Baird analyst Ben Kallo, who recently named Tesla a top pick for 2023, maintained an outperform rating and said he would remain a buyer of the stock ahead of the company’s earnings report, which is scheduled for Jan. 25.

“Q4 deliveries missed consensus but beat our estimates,” he said in a Tuesday note. “Importantly, production increased ~20% q/q which we expect to continue into 2023 as gigafactories in Berlin and Austin continue to ramp.”

Analysts at Goldman Sachs said they consider the delivery report to be an “incremental negative,” and view Tesla as a company that is “well positioned for long-term growth.” Goldman reiterated its buy rating on the stock in a Monday note and said that making vehicles more affordable in a challenging macroeconomic environment will be a “key driver of growth.”

“We believe key debates from here will be on whether vehicle deliveries can reaccelerate, margins and Tesla’s brand,” the analysts said.

Shares of Tesla suffered an extreme yearlong sell-off in 2022, prompting CEO Musk to tell employees in late December not to be “too bothered by stock market craziness.”

Musk has blamed Tesla’s declining share price in part on rising interest rates. But critics point to his rocky $44 billion Twitter takeover as a bigger culprit for the slide.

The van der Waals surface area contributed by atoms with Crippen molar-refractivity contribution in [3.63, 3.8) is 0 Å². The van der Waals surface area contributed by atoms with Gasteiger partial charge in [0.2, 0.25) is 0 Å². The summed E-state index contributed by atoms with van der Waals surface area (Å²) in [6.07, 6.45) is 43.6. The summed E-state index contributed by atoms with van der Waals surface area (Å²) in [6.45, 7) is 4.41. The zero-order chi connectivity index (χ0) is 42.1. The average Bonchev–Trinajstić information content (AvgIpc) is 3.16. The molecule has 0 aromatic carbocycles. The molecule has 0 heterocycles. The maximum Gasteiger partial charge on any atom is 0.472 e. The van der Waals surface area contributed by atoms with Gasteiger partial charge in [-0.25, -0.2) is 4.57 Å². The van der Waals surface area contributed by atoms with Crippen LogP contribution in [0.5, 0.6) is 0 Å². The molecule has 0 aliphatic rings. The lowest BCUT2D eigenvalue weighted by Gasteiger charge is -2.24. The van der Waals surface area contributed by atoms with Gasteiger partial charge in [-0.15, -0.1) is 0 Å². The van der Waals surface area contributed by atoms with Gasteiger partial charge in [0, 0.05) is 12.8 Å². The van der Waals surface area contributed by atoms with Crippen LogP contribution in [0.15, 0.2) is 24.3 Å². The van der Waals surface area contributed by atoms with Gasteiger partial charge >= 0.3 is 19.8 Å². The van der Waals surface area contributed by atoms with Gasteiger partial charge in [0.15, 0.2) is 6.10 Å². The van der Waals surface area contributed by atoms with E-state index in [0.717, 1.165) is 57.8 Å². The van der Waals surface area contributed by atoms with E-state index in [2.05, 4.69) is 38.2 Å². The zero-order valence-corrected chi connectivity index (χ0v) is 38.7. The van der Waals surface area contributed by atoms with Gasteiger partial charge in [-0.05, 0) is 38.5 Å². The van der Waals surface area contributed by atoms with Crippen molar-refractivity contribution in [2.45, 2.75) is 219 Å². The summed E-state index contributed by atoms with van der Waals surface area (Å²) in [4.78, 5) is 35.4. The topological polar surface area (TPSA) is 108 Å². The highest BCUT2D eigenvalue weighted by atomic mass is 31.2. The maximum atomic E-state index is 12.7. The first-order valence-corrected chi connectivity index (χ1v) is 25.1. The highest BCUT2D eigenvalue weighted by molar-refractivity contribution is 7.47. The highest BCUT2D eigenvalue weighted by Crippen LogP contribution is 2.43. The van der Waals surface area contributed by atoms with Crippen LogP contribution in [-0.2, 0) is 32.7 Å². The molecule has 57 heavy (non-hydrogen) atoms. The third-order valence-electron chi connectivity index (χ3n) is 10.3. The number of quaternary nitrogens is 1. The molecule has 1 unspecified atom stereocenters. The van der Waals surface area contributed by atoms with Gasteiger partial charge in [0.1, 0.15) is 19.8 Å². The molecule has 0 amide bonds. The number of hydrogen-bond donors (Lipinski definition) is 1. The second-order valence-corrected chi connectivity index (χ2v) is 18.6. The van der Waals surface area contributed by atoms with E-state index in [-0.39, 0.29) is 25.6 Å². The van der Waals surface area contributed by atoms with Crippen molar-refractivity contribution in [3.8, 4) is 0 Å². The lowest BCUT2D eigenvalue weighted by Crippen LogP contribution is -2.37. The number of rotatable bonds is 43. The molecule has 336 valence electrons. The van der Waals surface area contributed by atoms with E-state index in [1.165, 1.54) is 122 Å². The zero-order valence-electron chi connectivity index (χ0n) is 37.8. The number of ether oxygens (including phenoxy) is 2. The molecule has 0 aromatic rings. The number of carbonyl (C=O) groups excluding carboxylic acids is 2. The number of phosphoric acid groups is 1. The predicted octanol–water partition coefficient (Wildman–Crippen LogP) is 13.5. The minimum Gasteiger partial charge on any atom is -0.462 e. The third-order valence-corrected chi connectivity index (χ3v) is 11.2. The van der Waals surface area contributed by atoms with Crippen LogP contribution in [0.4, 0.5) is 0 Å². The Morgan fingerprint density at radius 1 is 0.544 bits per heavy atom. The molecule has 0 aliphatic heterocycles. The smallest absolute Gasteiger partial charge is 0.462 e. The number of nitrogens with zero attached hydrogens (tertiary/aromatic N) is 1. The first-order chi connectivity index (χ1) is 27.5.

Morgan Stanley analysts said they think the company’s share price weakness is a “window of opportunity to buy.”

“Between a worsening macro backdrop, record high unaffordability, and increasing competition, there are hurdles for all auto companies to overcome in the year ahead,” they said in a note Tuesday. “However, within this backdrop we believe TSLA has the potential to widen its lead in the EV race, as it leverages its cost and scale advantages to further itself from the competition.”

CNBC’s Lora Kolodny and Michael Bloom contributed to this report.

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Tesla makes China boss Tom Zhu its highest-profile executive after Elon Musk

Tom Zhu Xiaotong, Tesla’s current executive in charge of China, speaks as a new Tesla experience store opens on Aug. 18, 2015 in Hangzhou, China.

Visual China Group | Getty Images

Tesla’s China chief Tom Zhu has been promoted to take direct oversight of the electric carmaker’s U.S. assembly plants as well as sales operations in North America and Europe, according to an internal posting of reporting lines reviewed by Reuters.